- Begin with the forward approach: Take three to four steps down the board and jump into the hurdle, landing at the end of the board with two feet. (See the iSport guide,The Fundamentals of Diving, for more details on how to do a forward approach.)
- Once the hurdle is completed and your arms are up by your ears, throw them down through the middle of your body. This will initiate the somersault.
- Pike your body, reaching the arms out to a “T” shaped position at the sides of the body.
- As you reach the peak of the dive, flatten your body into a layout position.
- Complete the rest of the somersault in the layout position. This will allow you to twist on a vertical axis.
Step 2. Wrap the Twist
Once you open up from the pike position, you should immediately start the twist.
For high school meets, a failed dive occurs if the diver’s twist is off by more than 90 degrees when their body first enters the water. But for FINA sanctioned competitions, the dive fails if the twist is off by more than 90 degrees when the last part of the body enters the water.
To start twisting, rotate your upper body in the direction you want to twist and wrap your arms into the correct position.
There are different ways to position the arms, but the most common include:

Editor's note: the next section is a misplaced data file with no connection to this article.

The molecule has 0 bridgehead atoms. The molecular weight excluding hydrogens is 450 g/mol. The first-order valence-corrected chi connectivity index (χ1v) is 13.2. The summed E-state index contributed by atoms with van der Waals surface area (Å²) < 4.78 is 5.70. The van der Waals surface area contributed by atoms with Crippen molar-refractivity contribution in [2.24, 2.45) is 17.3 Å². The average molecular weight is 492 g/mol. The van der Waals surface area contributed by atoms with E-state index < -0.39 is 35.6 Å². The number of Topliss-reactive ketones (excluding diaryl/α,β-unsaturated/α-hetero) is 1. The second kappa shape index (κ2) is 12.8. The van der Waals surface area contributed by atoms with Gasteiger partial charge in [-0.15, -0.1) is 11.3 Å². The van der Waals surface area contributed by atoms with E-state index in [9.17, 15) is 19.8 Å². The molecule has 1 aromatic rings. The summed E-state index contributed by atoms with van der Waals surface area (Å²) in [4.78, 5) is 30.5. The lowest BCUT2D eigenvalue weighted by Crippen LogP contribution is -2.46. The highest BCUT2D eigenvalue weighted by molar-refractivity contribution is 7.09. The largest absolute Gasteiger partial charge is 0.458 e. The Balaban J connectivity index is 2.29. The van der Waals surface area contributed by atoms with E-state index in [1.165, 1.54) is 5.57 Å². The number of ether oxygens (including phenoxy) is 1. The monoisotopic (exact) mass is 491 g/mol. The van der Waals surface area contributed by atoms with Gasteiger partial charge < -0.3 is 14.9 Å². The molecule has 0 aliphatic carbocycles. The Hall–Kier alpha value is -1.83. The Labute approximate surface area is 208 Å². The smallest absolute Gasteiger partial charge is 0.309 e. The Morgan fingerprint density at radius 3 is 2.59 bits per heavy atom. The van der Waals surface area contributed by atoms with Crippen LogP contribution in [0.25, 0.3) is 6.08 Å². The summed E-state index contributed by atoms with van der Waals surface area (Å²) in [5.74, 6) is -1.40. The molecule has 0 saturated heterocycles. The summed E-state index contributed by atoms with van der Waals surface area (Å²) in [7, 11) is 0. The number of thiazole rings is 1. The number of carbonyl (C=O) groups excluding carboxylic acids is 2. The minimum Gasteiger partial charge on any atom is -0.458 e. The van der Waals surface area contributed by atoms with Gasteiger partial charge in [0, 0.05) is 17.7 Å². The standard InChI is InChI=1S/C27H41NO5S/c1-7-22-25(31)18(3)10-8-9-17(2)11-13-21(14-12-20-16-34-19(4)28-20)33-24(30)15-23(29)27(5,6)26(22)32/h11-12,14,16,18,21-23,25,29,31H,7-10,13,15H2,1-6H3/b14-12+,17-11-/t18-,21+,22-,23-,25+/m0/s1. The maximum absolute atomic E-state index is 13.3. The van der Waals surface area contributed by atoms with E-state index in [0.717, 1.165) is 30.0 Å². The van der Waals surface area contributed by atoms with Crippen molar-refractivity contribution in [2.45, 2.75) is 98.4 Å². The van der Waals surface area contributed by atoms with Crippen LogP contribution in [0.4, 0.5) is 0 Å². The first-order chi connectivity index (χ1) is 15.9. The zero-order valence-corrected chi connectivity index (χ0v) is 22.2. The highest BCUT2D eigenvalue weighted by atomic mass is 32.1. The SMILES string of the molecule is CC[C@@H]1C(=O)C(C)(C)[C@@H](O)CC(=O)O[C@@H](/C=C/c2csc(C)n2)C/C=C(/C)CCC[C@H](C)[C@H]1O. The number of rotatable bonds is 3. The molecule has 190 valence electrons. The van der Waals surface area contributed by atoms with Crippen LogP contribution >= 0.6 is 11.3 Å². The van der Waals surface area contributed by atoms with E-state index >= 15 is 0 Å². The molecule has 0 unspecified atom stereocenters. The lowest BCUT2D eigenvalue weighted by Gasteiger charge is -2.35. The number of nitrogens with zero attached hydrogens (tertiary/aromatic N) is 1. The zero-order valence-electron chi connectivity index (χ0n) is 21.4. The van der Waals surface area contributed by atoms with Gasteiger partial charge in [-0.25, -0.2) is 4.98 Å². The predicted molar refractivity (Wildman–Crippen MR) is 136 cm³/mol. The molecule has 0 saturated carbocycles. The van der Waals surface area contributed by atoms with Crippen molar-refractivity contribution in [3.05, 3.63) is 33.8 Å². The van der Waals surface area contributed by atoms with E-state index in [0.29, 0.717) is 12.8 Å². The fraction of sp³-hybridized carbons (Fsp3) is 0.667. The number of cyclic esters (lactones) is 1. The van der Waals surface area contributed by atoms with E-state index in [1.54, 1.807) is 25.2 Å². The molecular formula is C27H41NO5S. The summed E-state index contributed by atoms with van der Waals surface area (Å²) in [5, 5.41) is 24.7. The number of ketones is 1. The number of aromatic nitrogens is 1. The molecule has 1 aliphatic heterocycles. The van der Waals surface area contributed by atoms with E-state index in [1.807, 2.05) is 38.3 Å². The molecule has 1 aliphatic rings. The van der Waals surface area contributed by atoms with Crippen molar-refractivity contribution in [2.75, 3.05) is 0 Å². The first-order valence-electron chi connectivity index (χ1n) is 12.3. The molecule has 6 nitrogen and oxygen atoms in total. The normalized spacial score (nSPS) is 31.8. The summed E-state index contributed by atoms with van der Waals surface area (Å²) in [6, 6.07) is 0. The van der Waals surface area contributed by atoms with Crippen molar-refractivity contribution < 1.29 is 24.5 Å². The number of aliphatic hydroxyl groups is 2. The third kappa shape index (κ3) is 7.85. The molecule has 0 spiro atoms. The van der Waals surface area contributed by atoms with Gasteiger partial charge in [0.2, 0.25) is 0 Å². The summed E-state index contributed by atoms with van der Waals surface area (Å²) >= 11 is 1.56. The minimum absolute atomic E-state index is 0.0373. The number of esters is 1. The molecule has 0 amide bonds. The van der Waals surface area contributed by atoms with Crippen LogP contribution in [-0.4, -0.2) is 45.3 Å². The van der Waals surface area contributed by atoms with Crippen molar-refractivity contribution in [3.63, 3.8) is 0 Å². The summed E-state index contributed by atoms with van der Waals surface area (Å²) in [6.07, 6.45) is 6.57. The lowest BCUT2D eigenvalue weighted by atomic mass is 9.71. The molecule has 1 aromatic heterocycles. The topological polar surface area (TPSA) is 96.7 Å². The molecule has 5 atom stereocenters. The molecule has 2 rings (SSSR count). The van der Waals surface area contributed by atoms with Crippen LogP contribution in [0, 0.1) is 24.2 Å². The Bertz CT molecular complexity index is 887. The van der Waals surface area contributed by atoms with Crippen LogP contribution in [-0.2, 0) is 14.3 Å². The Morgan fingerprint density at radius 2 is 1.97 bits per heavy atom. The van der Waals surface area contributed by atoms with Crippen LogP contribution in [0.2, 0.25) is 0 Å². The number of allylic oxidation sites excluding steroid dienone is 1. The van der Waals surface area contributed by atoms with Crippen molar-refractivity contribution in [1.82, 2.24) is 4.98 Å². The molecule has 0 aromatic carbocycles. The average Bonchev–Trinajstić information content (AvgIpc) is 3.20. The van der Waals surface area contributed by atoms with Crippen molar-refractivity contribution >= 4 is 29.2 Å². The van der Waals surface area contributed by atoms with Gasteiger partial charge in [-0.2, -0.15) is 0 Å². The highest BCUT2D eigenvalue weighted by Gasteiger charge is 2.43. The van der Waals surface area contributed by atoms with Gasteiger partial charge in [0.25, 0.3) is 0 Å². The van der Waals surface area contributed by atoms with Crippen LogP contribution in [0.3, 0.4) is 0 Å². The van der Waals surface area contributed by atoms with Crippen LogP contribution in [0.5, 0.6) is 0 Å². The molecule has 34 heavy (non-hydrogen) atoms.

- Arms together: Arms tightly squeezed into the body.
- Split arms: One arm wrapped behind the head and the opposite arm wrapped high on the upper half of the torso.
Generally, divers who were former gymnasts perform twists with their arms together; for others, twisting is usually done in the split arm position.
Step 3. Square Out
Once the twist is complete, the diver must square out of the dive, thereby stopping the rotation of the twist.
To square out of a twisting somersault, you must quickly raise your arms above your head and place them firmly to the side of your body, forming a “T.” This will stop the twist and allow you to spot your landing.
Back and Reverse Twisters
Back and reverse twisters are essentially the same thing, only one is performed with a hurdle and one is not.